Grad Student Girard Uses High-Definition Imagery to Assess Post-Spill Coral Recovery
– MARCH 28, 2017
Deep-sea corals are important organisms that support a healthy and diverse deep-sea ecosystem. However, there is much we do not know about certain coral species, including how they grow, reproduce, or interact with other organisms. Fanny Girard’s research helps bridge that knowledge gap through her work on how disturbances such as oil spills affect deep-sea coral colonies and if those effects have lasting impacts. She hopes that her research will underline the need to protect these important deep-sea ecosystems.
Fanny is a Ph.D. student in Pennsylvania State University’s biology program and a GoMRI Scholar with the Ecosystem Impacts of Oil and Gas Inputs to the Gulf (ECOGIG) consortium.
Fanny grew up on the Mediterranean coast of southern France and developed a special affinity for the ocean. Her desire to work on ocean related issues started when she was eleven years old, scuba diving with her mother. While pursuing a biology bachelor’s degree at Pierre and Marie Curie University, Fanny explored marine mammal ecology during internships studying whale populations in Canada’s Gulf of St. Lawrence. Her graduate marine ecology studies at the University of Western Brittany included a course on the deep sea that inspired her to change direction. “Even though the deep sea is the largest ecosystem on earth, there is still so much to discover. That fact made me want to get involved in deep-sea research,” she said.
Fanny participated in various deep-sea research projects during her master’s work, including projects at the Institut Français de Recherche pour l’Exploitation de la Mer (IFREMER) in France and Dalhousie University in Halifax, Nova Scotia. Her master’s advisor introduced her to Pennsylvania State University’s Dr. Chuck Fisher, who offered her a Ph.D. position researching deep-sea corals for the ECOGIG project. “I had read about some of [Dr. Fisher’s work] in the Gulf of Mexico and was very excited about joining his lab,” said Fanny. “A lot of research still needs to be done to protect corals, and I really wanted to be part of this effort.”
Natural mortality is a rare event among deep-sea octocorals, also known as sea fans, whichhave the potential to act as sentinels for anthropogenic impacts. Fanny uses high-definition imagery to assess the Deepwater Horizon oil spill’s long-term impacts on octocorals.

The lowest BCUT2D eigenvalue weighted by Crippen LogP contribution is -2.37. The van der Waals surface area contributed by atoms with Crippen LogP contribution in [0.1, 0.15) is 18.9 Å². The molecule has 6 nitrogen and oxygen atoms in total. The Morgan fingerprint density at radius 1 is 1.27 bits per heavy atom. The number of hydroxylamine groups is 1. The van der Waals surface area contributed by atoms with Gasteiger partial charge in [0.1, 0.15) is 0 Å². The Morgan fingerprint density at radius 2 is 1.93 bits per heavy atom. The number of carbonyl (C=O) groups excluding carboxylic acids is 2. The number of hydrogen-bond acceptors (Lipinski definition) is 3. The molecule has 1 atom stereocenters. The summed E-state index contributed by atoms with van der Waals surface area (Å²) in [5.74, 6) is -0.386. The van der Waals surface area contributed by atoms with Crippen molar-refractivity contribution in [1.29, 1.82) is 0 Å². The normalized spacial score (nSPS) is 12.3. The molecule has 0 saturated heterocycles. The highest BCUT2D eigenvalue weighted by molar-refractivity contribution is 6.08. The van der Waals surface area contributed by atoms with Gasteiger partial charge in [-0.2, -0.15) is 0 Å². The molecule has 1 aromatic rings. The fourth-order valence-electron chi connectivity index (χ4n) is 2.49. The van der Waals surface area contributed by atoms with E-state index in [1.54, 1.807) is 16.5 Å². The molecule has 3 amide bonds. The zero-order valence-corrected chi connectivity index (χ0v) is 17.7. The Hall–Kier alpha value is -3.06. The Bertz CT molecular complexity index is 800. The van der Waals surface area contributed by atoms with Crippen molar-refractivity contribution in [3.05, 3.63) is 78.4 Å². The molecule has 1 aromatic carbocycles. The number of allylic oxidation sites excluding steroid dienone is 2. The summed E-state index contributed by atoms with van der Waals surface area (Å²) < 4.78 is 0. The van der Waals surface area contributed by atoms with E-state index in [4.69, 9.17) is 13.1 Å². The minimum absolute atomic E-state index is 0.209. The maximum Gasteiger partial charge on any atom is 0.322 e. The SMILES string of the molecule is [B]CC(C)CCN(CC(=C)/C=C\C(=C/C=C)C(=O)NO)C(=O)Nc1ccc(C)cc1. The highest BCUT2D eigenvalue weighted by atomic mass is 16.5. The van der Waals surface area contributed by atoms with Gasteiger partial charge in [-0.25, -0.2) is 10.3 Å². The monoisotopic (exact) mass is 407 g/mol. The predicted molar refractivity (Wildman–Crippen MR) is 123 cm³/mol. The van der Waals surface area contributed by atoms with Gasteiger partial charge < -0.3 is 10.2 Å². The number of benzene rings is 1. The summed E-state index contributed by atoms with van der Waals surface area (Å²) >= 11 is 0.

Since 2010, her group’s lab has been monitoring hundreds of coral colonies at oil exposed and control sites. The team collects high-definition images of the same corals every year using ROV-mounted camera equipment. Fanny digitizes the images and identifies visible impacts to coral branches, including excess mucus, bare skeletons, and secondary colonization by hydroids. She compares the annual images to assess recovery over time and identifies factors potentially influencing recovery, which helps determine if the spill had delayed or long-term effects on the coral’s health and growth.
Her analyses suggest that while lightly-impacted corals have mostly recovered, many colonies are still unhealthy with little recovery evident. While deep-sea octocorals naturally grow extremely slowly, the growth of the impacted corals was barely detectable after six years, and significantly-impacted corals have lost branches continuously since 2011. Fanny recently authored a peer-reviewed article providing evidence that brittle stars, which live on and have a symbiotic relationship with coral colonies, appeared to protect and facilitate coral recovery.
The slow growth rates and abnormal branch loss that their team observed could indicate a lengthy post-oil spill recovery process. Fanny created a mathematical model that uses a matrix population model to project how many branches per coral colony will present as healthy, unhealthy, or colonized by hydroids and estimate recovery time. “The model suggests that it will take decades until all remaining branches appear healthy,” Fanny explained. “It will take another century until the lost branches have regrown.” She said that the long term image-based monitoring technique used in her research is an excellent tool to identify corals that suddenly become damaged or die, indicating an environmental disturbance.